The number of children and young people being seen in hospital emergency departments rose by over 7.5% between 2014/15 and 2015/16, equating to 4.4 million attendances - a trend that is putting growing pressure on hospital services, according to the Royal College of Paediatrics and Child Health (RCPCH).
In line with this growing demand, the number of Short Stay Paediatric Assessment Units (SSPAUs) across the UK has increased from 144 to 178 in the last 8 years. An SSPAU is hospital based facility in which infants, children and young people with acute illness, injury or other urgent conditions can be assessed, investigated and observed and treated with an expectation of discharge in less than 24 hours. Figures show that approximately 85% of all unplanned admissions are isolated short stays of under two days, with 0-19 year olds increasingly staying for less than 24 hours.
The RCPCH's 'Standards for Short Stay Paediatric Assessment Units', marks the first time a national/UK wide set of standards has been published for SSPAUs, and reflects the fact that these units are becoming a key way of treating infants, children and young people quickly and effectively. They are often the hub for coordination and delivery of Emergency Ambulatory Care of infants, children and young people and play a major role in preventing admission to inpatient wards, ensuring children are home again with their families.
Dr John Criddle, Clinical Lead for the SSPAU standards, said:
"The increased demand on hospital services is well documented, and infants, children and young people are a large proportion of those being seen in hospitals - with under 15's accounting for 2.5 times the number of attendances than the over 80's. Our priority is to make sure unwell children are seen promptly by the right healthcare professional in the most appropriate setting. For some this will mean time in hospital and treatment on a ward, but in general, children shouldn't be admitted to hospital if it is possibly avoidable. It is unsettling for the child and the family if they are admitted for less than a day, when in fact they could be treated just as well in a short stay unit. It may reduce family disturbance all round, result in more effective treatment and has the potential to reduce costs due to fewer admissions and shorter length of stay."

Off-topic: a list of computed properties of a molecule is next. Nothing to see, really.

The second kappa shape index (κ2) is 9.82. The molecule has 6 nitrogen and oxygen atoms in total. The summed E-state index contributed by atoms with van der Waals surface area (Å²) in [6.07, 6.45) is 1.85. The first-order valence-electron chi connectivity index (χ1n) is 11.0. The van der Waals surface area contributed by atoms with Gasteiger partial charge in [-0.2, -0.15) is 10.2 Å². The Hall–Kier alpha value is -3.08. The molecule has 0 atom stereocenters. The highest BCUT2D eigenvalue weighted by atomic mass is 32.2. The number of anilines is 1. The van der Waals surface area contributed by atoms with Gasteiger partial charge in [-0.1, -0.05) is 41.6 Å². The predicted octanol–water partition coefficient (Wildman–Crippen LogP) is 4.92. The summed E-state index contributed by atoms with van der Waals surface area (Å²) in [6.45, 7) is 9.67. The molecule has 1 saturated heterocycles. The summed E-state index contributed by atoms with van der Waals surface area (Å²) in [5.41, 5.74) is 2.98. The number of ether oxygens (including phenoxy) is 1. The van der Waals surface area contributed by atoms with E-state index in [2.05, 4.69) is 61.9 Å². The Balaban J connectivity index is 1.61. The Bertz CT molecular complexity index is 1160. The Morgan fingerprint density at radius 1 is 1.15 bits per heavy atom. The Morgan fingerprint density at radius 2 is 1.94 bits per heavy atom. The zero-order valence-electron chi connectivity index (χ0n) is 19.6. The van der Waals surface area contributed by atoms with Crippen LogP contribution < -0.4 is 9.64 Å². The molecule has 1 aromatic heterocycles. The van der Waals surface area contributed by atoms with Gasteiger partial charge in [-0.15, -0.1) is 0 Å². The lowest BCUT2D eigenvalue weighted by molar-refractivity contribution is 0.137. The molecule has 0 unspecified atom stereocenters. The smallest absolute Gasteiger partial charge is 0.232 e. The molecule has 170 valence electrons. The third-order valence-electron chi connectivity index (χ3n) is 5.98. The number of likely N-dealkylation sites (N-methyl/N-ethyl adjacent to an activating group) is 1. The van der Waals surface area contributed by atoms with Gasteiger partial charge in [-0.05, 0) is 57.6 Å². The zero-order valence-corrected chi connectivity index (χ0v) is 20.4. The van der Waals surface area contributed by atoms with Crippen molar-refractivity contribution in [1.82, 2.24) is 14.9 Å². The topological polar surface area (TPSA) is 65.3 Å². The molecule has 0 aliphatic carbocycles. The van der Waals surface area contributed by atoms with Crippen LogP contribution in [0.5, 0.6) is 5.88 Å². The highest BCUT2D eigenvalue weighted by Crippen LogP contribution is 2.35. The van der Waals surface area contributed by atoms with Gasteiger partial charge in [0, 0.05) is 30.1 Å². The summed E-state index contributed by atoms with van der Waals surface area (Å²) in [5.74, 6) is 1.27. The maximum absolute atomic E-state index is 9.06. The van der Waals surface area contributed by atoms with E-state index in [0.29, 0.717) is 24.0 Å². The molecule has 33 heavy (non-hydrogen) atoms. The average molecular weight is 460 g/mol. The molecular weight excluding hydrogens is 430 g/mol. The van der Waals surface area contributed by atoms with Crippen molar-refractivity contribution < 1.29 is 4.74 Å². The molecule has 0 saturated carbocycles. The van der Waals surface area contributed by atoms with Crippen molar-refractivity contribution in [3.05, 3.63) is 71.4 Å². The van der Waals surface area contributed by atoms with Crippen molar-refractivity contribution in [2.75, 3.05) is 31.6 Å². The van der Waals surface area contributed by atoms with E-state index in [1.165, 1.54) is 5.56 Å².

The RCPCH's standards cover the governance of SSPAUs; the environment and hours of operation; recognition and management of the deteriorating child; the promotion of ambulatory and community based care; supporting services; communication with children, young people and families, staffing and training. Examples include:
- All infants, children and young people accessing the SSPAU must have a standardised initial assessment, including pain score, within 15 minutes of arrival
- A Standard Operating Policy (SOP) must be in place with a named senior paediatrician and named senior children's nurse responsible for the management and coordination of the service
- A paediatric consultant (or equivalent) is readily available on the hospital site at times of peak activity of the SSPAU and is available to attend the SSPAU at all times within 30 minutes
- All clinical staff have appropriate, up-to-date paediatric resuscitation training
- A child and young person friendly and developmentally appropriate play area must be available for all infants, children and young people
- Hours of operation should match times of population demand of the SSPAU - which is likely to include the afternoon and evening, including Saturday and Sundays
- The SSPAU must have robust links to acute services both in primary and secondary care
- Children and young people and parents and carers receive regular updates on their condition and management plan, and are fully involved in the decision making process
Dr Criddle added:
"Already hundreds of SSPAUs across the country are providing high quality care to thousands of children every day. We hope that these clear set of standards will help SSPAUs become even more effective as they continue to play a central part in the provision of hospital emergency care. Demand on the system is never going to decrease, but adapting how and where care is delivered can help cope with the pressures more efficiently."